To tie a bow on the rest of my story, I asked for the manager and suggested he apologize to the young lady, which he did. I asked her if I could hug her, and I did. And I told her she was beautiful, no matter what anybody else thought. And you know what? She is.

Copyright 2020 NPR. To see more, visit https://www.npr.org.

Michel Martin is the weekend host of All Things Considered, where she draws on her deep reporting and interviewing experience to dig in to the week's news. Outside the studio, she has also hosted "Michel Martin: Going There," an ambitious live event series in collaboration with Member Stations.
Michel Martin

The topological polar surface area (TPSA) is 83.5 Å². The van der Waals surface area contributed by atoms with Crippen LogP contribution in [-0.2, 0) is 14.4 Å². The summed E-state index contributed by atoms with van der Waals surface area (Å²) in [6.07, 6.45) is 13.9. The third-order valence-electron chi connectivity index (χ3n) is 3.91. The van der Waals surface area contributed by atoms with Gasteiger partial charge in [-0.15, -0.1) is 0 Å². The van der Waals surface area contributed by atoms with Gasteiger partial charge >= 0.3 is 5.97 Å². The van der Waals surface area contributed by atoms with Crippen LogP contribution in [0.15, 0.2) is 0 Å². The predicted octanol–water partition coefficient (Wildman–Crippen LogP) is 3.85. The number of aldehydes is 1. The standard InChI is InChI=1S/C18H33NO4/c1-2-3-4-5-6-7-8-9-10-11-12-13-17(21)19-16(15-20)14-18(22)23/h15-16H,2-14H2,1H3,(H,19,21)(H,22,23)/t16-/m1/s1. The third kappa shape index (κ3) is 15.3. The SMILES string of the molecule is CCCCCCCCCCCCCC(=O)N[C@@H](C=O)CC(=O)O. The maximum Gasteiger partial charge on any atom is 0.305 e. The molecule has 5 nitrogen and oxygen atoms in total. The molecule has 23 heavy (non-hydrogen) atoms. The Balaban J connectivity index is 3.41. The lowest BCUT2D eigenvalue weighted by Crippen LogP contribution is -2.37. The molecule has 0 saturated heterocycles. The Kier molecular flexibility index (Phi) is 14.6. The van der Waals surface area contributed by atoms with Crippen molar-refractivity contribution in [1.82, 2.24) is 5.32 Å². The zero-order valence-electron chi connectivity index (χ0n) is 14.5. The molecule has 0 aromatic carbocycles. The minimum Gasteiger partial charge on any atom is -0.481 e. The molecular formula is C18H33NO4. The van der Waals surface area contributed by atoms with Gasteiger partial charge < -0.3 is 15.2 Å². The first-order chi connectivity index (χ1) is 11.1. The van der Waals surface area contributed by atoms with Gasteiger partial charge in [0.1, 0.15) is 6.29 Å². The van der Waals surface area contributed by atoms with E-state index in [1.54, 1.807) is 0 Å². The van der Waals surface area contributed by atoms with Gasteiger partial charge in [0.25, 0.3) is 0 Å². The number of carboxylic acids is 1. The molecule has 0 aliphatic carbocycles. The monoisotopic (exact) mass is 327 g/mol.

Michel Martin is curious about many things. "I wonder what it's like to leave everything and everyone you know for the promise of a better life, to run for President, to be a professional athlete, to parent children of a different race," she notes. "I am fascinated by people who live lives different from my own. And at the same time, I feel connected to all of these lives being a journalist, a woman of color, a wife and mother." All these topics — from immigration to parenting in a multicultural family — are part of Tell Me More, the one-hour daily NPR news and talk show that made its national premiere on April 30, 2007, on public radio stations around the country. Martin, who came to NPR in January 2006 to develop the program, has spent more than 25 years as a journalist — first in print with major newspapers and then in television. Tell Me More marks her debut as a full-time public radio show host. "What makes public radio special is that it's got both intimacy and reach all at once. For the cost of a phone call, I can take you around the world. But I'm right there with you in your car, in your living room or kitchen or office, in your iPod. Radio itself is an incredible tool and when you combine that with the global resources of NPR plus the commitment to quality, responsibility and civility, it's an unbeatable combination." While working on the development of Tell Me More, Martin also served as contributor and substitute host for NPR newsmagazines and talk shows, including Talk of the Nation and News & Notes. Martin joined NPR from ABC News, where she worked since 1992. She served as correspondent for Nightline from 1996 to 2006, reporting on such subjects as the Congressional budget battles, the U.S. embassy bombings in Africa, racial profiling and the aftermath of Hurricane Katrina. At ABC, she also contributed to numerous programs and specials, including the network's award-winning coverage of September 11, a documentary on the Anita Hill-Clarence Thomas controversy, a critically acclaimed AIDS special and reports for the ongoing series "America in Black and White." Martin reported for the ABC newsmagazine Day One, winning an Emmy for her coverage of the international campaign to ban the use of landmines, and was a regular panelist on This Week with George Stephanopoulos. She also hosted the 13-episode series Life 360, an innovative program partnership between Oregon Public Broadcasting and Nightline incorporating documentary film, performance and personal narrative; it aired on public television stations across the country. Before joining ABC, Martin covered state and local politics for the Washington Post and national politics and policy at the Wall Street Journal, where she was White House correspondent. She has also been a regular panelist on the PBS series Washington Week and a contributor to NOW with Bill Moyers. Martin has been honored by numerous organizations, including the Candace Award for Communications from The National Coalition of 100 Black Women, the Joan Barone Award for Excellence in Washington-based National Affairs/Public Policy Broadcasting from the Radio and Television Correspondents' Association and a 2002 Silver Gavel Award, given by the American Bar Association. Along with her Emmy award, she received three additional Emmy nominations, including one with NPR's Robert Krulwich, at the time an ABC contributor as well, for an ABC News program examining children's racial attitudes. A native of Brooklyn, NY, Martin graduated cum laude from Radcliffe College at Harvard University in 1980 and has done graduate work at Wesley Theological Seminary in Washington, D.C.